Brandon Diaz ’12 finds success in finance
It’s just a few miles from where Brandon Diaz ’12 grew up in lower Manhattan to where he now works, at the Madison Avenue headquarters of the global financial services firm Jefferies Group. But Brandon says he could not have made the journey without passing through Williston. “It was probably one of the biggest opportunities of my life,” he says of the school and the financial aid package that allowed him to attend. “I like to think of it as a launchpad for me as a person, finding my identity, but also pointing me to my career and where I am today.”
Raised in Battery Park City by two working parents (his mother is a Head Start family services worker, his father was in telecommunications), Brandon was a versatile athlete and active community member at Nativity Mission Center, a small Jesuit-run middle school for low-income families on the Lower East Side. One day a boarding school representative gave a talk to the students, and Brandon was intrigued. He had never heard of boarding schools but told his parents he’d like to explore that option. “We looked at tuition, and I was like, ‘Oh, mom, it’s only $40,000 a year,’” he recalls. “And she was like, ‘Well, that’s more than I make in a year.’”
Fortunately, Brandon was active with The Boys Club of New York, which offered programs that introduce inner-city students to independent schools around New England and assist with the financial aid process. After meeting with a Williston representative and touring the school, Brandon decided to apply. He was one of just a handful from his middle school to be accepted at a boarding school—and the only one from his class to graduate from one.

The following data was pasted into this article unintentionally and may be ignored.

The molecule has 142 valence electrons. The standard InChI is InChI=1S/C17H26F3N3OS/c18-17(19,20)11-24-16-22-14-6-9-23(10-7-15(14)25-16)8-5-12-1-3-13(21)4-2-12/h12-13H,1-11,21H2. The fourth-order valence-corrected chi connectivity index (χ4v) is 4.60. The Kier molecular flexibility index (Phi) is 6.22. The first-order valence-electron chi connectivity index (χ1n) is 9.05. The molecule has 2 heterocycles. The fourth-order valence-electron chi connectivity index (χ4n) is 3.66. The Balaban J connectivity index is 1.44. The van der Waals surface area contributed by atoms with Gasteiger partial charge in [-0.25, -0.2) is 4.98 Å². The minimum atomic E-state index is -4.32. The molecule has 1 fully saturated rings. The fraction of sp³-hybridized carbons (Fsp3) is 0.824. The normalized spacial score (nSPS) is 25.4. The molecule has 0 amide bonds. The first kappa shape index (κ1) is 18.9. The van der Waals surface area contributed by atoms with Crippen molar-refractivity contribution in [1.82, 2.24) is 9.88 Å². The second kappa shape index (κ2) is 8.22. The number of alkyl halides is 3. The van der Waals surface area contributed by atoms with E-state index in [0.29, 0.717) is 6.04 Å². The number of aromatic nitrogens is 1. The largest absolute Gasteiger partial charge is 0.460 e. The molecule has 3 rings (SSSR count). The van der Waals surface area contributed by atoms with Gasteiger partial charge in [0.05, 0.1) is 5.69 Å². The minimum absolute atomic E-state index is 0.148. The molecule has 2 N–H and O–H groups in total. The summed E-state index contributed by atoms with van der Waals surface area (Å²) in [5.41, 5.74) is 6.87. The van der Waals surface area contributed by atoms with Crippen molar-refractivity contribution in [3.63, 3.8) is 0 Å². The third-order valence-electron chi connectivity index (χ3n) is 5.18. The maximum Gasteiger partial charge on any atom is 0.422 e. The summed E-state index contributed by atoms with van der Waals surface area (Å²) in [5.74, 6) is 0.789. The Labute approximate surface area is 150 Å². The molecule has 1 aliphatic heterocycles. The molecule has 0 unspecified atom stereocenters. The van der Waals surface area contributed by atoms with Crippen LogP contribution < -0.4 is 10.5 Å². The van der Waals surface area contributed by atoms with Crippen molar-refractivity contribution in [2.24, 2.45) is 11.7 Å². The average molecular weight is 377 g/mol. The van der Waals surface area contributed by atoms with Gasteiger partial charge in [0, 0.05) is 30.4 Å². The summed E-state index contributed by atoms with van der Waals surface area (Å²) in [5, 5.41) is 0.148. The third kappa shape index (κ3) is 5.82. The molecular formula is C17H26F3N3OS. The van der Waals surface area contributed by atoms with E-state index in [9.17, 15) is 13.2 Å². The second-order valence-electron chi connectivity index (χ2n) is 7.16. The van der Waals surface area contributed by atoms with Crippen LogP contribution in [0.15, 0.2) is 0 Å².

Brandon’s drive to succeed was fueled in part by the economic turmoil of the times—he arrived at Williston in 2008, when the country was in the midst of the Great Recession—but also by how he saw economic issues playing out on campus. “I wasn’t really aware of what rich was when I was that age, but I knew what poor was,” he says. “And I knew that some people weren’t in the same position that I was in. Trying to come to grips with that, and to understand what was going on in the world and in the market, those things really fueled my passion.”
His parents had long encouraged his ambition, and he found additional support in the Williston community. “My advisors and teachers were always trying to get me to strive to do my very best,” he recalls. “And because of that, and knowing that I had a unique opportunity, it lit a fire under me to make the best of it, from middle school to high school, and beyond.”
After graduation, Brandon attended Adelphi University for a semester. Rather than incur additional loan debt, he transferred to the more affordable Hunter College, where he majored in economics. His junior year he interned at currency broker FXCM, then after earning his degree he was hired to a back-office position at Jefferies. Five years and several promotions later, he now holds what he considers his dream job, trading and selling bonds to hedge funds, investment banks, asset managers, and others. “It’s a lot of work,” he acknowledges, “but it’s very fulfilling.”
Along the way, he has kept his connection to Williston, serving on the Head’s Visiting Council, supporting the school financially, and taking part in alumni networking groups. He sees Williston, and the financial aid program that broadens access to the school, as a vital link in helping other low-income students follow his path to success. “I don’t believe talent or ability discriminates by socioeconomic class,” he explains. “So allowing people who have ability or talent to gain these prestigious transformational opportunities, it’s really just an investment—in the student, and the school, and the community itself. It can be a big investment, but I think it pays off. People who might not have had certain opportunities are now able to reach them, because of a wonderful launchpad like Williston.”